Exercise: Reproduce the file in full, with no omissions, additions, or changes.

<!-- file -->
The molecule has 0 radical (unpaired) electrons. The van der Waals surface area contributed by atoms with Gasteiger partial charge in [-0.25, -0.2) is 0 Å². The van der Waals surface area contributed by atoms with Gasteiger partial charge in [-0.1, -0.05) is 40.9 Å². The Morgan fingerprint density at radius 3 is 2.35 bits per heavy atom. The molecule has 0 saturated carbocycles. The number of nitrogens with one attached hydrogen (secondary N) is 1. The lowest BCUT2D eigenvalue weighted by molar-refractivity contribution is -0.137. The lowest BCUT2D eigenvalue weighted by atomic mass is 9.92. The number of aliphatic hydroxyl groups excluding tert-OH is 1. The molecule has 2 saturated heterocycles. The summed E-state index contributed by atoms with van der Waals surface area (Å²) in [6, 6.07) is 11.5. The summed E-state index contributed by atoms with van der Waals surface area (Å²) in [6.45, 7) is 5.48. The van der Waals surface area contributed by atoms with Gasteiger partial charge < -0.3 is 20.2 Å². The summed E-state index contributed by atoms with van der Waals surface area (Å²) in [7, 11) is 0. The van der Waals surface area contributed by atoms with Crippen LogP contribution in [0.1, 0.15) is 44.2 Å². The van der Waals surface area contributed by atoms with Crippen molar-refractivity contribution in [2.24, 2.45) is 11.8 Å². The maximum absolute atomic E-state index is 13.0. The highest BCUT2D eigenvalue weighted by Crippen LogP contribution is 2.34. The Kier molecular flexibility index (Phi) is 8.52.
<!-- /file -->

The molecule has 0 radical (unpaired) electrons. The van der Waals surface area contributed by atoms with Gasteiger partial charge in [-0.25, -0.2) is 0 Å². The van der Waals surface area contributed by atoms with Gasteiger partial charge in [-0.1, -0.05) is 40.9 Å². The Morgan fingerprint density at radius 3 is 2.35 bits per heavy atom. The molecule has 0 saturated carbocycles. The number of nitrogens with one attached hydrogen (secondary N) is 1. The lowest BCUT2D eigenvalue weighted by molar-refractivity contribution is -0.137. The lowest BCUT2D eigenvalue weighted by atomic mass is 9.92. The number of aliphatic hydroxyl groups excluding tert-OH is 1. The molecule has 2 saturated heterocycles. The summed E-state index contributed by atoms with van der Waals surface area (Å²) in [6, 6.07) is 11.5. The summed E-state index contributed by atoms with van der Waals surface area (Å²) in [6.45, 7) is 5.48. The van der Waals surface area contributed by atoms with Gasteiger partial charge < -0.3 is 20.2 Å². The summed E-state index contributed by atoms with van der Waals surface area (Å²) in [7, 11) is 0. The van der Waals surface area contributed by atoms with Crippen LogP contribution in [0.1, 0.15) is 44.2 Å². The van der Waals surface area contributed by atoms with Crippen molar-refractivity contribution in [2.24, 2.45) is 11.8 Å². The maximum absolute atomic E-state index is 13.0. The highest BCUT2D eigenvalue weighted by Crippen LogP contribution is 2.34. The Kier molecular flexibility index (Phi) is 8.52.